Kyle Shanahan figured coaching would be in his future. It was in his blood from birth with his father, Mike Shanahan, then the offensive coordinator at the University of Minnesota.
It was an aspect of life always discussed while he was growing up, maybe even talked about too much. And Shanahan did get a slight nudge into the coaching profession thanks to his academic performance in school.
"I think I always felt that way my whole life (about coaching), but that’s really the only thing I’ve had a great passion for," Shanahan said. "I was never the best student. I was really committed to sports and always did good enough in school. But football is what I lived and died. And my mom and sister have been mad at me and my dad probably every dinner we’ve ever had our entire life, because eventually they’ve got to tell us to stop talking about football."
Maybe he wasn’t the best student, but many would call Shanahan an offensive genius right now. Shanahan, with ascending quarterback Matt Ryan and game-changing receiver Julio Jones at his disposal, has the Atlanta Falcons boasting the league’s top offense at 478.8 yards per game, 83 more yards than the second-ranked offense in Dallas. The Falcons also are scoring a league-best 38 points per game, with a pair of pick-sixes from the defense contributing.
Shanahan has designed masterful plays leading to wide-open targets for Ryan. He's not force-feeding the ball to Jones, with 10 other receivers catching passes. The artwork of the scheme has painted a different picture, with the talk suddenly squashed regarding him being a "quarterback killer" and a stubborn coach unwilling to make the offense more friendly to the pocket-passing Ryan.
Now folks are starting to mention his name again as a hot head coaching candidate.
"I’ve been fortunate enough to be doing this long enough (and) I try not to listen to whether it’s good or bad," Shanahan said. "If you listen when it’s good, it’s going to affect you that much more when it’s bad.
"I know how this league works. I know it’s early in the year. And I know we’ve been doing good, and I’m proud of the guys for that. But it’s week to week. I’m really never going to feel satisfied until hopefully someday we can win a Super Bowl. Usually that’s the only team in the NFL that does feel happy. That’s why head coaches don’t look very happy all the time."
It seems only appropriate that Shanahan is riding a Rocky Mountain high into Sunday’s game against a familiar foe, the Denver Broncos. His father was the head coach there from 1995-2008 and led the Broncos to back-to-back Super Bowl titles.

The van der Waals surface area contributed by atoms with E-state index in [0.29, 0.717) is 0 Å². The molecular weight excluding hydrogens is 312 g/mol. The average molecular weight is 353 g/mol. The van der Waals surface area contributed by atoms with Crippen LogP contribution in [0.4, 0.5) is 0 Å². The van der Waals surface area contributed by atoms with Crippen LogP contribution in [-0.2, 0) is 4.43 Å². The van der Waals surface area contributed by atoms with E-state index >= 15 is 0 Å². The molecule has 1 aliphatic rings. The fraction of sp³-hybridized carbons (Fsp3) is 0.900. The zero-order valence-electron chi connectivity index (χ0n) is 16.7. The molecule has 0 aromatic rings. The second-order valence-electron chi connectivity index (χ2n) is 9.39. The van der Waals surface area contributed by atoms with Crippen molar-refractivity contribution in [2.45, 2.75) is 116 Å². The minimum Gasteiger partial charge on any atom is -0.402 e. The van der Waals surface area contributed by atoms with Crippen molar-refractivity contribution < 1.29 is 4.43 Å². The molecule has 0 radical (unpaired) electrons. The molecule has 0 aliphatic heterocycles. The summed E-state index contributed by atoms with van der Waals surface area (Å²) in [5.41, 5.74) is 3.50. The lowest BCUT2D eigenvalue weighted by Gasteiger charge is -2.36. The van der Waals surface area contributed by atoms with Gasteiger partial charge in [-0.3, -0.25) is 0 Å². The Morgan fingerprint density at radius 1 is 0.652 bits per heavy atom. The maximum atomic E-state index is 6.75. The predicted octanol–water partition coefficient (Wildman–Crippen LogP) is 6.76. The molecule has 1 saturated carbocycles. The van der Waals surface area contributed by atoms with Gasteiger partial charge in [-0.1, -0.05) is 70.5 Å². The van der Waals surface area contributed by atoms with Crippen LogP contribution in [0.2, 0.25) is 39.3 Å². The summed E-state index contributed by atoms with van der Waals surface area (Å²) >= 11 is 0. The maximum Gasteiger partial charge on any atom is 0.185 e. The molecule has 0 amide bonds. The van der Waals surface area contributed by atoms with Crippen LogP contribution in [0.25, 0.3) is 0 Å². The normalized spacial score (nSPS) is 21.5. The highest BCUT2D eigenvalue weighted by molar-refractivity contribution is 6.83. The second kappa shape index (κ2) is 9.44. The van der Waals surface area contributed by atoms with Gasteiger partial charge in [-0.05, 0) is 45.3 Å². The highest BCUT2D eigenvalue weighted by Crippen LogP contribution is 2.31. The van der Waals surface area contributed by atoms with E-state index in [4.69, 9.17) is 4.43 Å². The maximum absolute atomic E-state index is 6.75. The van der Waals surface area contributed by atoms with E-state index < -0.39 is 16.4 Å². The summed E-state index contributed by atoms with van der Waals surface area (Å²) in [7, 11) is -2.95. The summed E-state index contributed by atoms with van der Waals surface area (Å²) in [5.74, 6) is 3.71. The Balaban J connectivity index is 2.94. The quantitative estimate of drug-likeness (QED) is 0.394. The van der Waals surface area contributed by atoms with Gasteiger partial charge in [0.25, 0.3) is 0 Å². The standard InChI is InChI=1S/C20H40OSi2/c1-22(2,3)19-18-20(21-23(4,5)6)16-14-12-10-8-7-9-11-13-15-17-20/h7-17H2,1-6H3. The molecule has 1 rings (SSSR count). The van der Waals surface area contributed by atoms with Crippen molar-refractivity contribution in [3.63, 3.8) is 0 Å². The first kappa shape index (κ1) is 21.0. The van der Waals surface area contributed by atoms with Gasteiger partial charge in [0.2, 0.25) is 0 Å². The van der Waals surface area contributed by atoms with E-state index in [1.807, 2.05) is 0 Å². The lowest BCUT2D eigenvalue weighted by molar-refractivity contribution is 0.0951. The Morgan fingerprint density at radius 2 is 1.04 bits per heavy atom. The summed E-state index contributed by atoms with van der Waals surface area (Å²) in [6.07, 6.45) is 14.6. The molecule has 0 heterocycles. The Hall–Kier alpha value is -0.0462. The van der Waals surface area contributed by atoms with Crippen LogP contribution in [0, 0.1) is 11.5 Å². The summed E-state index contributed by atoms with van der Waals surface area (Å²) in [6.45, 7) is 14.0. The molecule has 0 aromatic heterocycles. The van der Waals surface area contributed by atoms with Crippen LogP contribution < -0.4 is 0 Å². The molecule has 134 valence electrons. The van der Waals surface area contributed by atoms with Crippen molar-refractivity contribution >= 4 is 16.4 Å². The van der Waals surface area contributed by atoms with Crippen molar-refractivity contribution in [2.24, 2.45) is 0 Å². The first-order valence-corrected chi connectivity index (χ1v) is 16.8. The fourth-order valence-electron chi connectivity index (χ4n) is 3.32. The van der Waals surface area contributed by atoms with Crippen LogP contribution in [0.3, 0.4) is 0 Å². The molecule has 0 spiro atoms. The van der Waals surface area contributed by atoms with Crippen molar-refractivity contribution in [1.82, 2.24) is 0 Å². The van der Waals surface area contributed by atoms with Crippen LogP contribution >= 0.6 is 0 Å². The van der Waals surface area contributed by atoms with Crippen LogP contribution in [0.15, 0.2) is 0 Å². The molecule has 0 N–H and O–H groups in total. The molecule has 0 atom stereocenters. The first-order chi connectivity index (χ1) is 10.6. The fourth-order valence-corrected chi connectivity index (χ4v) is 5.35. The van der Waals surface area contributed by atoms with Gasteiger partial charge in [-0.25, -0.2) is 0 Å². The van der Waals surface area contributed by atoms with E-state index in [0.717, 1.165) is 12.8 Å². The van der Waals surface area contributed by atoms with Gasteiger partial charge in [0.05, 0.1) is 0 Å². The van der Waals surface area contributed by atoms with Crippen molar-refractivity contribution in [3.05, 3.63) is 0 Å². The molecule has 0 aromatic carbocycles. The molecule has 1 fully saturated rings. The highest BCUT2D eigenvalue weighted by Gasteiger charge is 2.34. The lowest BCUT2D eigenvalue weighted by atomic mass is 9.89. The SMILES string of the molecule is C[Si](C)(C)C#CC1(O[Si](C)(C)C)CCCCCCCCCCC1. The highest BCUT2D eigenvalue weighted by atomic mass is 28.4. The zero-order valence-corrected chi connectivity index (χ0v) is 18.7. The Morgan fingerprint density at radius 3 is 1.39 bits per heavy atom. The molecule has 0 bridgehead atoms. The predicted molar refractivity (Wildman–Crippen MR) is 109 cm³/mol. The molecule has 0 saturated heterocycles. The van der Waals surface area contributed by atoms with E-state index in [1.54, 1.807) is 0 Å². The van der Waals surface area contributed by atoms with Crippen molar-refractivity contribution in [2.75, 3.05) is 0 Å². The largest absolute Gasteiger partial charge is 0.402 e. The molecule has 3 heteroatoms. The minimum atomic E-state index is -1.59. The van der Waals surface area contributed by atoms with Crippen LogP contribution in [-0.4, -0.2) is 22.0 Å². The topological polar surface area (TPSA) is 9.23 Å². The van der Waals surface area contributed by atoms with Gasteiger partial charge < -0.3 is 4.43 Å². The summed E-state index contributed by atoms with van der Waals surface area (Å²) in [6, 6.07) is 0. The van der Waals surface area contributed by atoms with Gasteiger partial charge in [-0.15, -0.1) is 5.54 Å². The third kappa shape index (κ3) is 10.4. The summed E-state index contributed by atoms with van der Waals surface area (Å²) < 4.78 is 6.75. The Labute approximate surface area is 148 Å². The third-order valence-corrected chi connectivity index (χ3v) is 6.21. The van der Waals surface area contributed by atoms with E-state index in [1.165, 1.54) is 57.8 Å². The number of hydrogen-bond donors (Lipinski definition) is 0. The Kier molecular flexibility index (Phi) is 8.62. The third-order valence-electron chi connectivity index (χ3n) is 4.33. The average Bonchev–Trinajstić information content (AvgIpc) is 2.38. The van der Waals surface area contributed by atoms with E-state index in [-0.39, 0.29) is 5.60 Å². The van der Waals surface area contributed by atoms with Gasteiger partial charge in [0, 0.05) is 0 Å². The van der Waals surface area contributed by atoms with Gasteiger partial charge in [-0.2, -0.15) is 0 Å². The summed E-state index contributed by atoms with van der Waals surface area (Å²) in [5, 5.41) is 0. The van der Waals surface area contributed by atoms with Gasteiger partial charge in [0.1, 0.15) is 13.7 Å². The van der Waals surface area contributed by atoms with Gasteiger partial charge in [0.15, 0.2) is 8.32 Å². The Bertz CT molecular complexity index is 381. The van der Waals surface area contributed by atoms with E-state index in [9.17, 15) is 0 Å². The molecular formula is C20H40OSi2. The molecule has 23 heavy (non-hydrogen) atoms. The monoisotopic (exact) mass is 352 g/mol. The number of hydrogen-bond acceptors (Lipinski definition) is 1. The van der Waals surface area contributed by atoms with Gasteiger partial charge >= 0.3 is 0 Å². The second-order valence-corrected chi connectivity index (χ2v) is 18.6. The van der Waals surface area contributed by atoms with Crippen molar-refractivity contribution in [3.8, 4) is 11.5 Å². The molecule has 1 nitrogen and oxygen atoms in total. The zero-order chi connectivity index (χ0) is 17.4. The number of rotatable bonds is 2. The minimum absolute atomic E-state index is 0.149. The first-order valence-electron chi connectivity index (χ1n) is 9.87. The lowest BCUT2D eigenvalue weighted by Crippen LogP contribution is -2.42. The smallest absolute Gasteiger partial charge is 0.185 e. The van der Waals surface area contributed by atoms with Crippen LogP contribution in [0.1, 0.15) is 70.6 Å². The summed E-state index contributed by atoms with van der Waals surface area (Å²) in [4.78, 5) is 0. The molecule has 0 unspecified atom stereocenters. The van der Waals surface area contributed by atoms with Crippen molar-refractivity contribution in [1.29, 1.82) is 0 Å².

Shanahan, a former Broncos ball boy, recalled his teen years in Denver.
"I went there and worked out at the Broncos' facility every day that school ended since I was a freshman in high school, and the guys I used to work out with were like Bill Romanowski," Shanahan said. "I carried my briefcase of vitamins around, also. Wasn’t trying to be something I wasn’t."
The current head coach of the Broncos, former Denver quarterback Gary Kubiak, was the one who allowed Shanahan to be the youngest offensive coordinator in the league at age 28 back in 2008, when Kubiak was then the head coach of the Houston Texans. Shanahan helped transform current Falcons backup Matt Schaub into the league's leading passer (4,770 yards in 2009).
"Kub was really good to me," Shanahan said. "I’m still somewhat young (36), but I was a lot younger then. When you’re young, everything is such a big deal. You haven’t been through everything. So, I think he had patience with me. I was probably a pain in the butt a lot. He listened and let me do a bunch."
Shanahan said it was around halfway through that first season as offensive coordinator in Houston when Kubiak allowed him to start directing the play-calling. Three coordinator jobs later, he’s in total control in Atlanta. And it’s up to Shanahan to sustain this offensive momentum as he prepares to face two of the league’s top defenses in Denver and Seattle on the road, back to back.
Building a strong rapport with Ryan has been a key component in this season's success. Falcons owner Arthur Blank told ESPN this week that from his vantage point, he notices a stronger personal relationship between Ryan and Shanahan.
Ryan, who admitted being overwhelmed by Shanahan’s offense last season, said the two are definitely on the same page despite being strong-minded individuals. Shanahan said of course he and Ryan have bonded over a few beers, but nothing out of the ordinary.
"The relationship with Matt (question) is almost as confusing to me as the no-huddle," Shanahan said with a smirk. "I’ve had a great relationship with Matt. ... Any relationship with any human being, the more you’re with someone, the better it gets -- unless you have a bad relationship, then the worse it gets. Matt was awesome from the first day we met. Each day I’m with him, we obviously get closer. Have a real fun time coaching him."
If the 3-1 Falcons avoid the same type of implosion they experienced after last season's 5-0 start, Shanahan definitely will be on track to be a head coach sooner than later. Falcons head coach Dan Quinn naturally wants great exposure for his staff, but Quinn’s is by no means encouraging Shanahan to look ahead.
"Definitely not something that needs to be discussed now," Quinn said. "When the appropriate time comes to have discussions about that -- not like the beginning of October or November -- it's not fair for him. And it's not fair for [coaches] around the league. We're just getting rolling. I think it's a better discussion tabled for in December. And if it gets to where people have the interest, then I can guide him or any of the guys the best that I can."